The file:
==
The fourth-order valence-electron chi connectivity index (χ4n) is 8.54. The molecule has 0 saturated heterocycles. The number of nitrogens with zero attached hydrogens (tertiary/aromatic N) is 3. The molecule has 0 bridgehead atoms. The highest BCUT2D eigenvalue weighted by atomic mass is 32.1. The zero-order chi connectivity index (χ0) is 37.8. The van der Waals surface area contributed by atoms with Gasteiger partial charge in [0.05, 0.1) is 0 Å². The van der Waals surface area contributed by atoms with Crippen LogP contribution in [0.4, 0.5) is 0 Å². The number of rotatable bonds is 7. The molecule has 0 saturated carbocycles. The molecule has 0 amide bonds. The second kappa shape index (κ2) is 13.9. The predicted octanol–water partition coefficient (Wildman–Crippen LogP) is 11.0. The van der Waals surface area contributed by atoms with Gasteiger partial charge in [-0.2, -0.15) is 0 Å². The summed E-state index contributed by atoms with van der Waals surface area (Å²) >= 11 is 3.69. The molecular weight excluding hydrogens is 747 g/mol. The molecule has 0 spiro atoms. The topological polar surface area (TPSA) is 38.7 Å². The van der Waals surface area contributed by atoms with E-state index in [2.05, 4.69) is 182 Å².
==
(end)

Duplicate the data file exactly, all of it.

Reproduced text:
The fourth-order valence-electron chi connectivity index (χ4n) is 8.54. The molecule has 0 saturated heterocycles. The number of nitrogens with zero attached hydrogens (tertiary/aromatic N) is 3. The molecule has 0 bridgehead atoms. The highest BCUT2D eigenvalue weighted by atomic mass is 32.1. The zero-order chi connectivity index (χ0) is 37.8. The van der Waals surface area contributed by atoms with Gasteiger partial charge in [0.05, 0.1) is 0 Å². The van der Waals surface area contributed by atoms with Crippen LogP contribution in [0.4, 0.5) is 0 Å². The number of rotatable bonds is 7. The molecule has 0 saturated carbocycles. The molecule has 0 amide bonds. The second kappa shape index (κ2) is 13.9. The predicted octanol–water partition coefficient (Wildman–Crippen LogP) is 11.0. The van der Waals surface area contributed by atoms with Gasteiger partial charge in [-0.2, -0.15) is 0 Å². The summed E-state index contributed by atoms with van der Waals surface area (Å²) >= 11 is 3.69. The molecular weight excluding hydrogens is 747 g/mol. The molecule has 0 spiro atoms. The topological polar surface area (TPSA) is 38.7 Å². The van der Waals surface area contributed by atoms with E-state index in [2.05, 4.69) is 182 Å².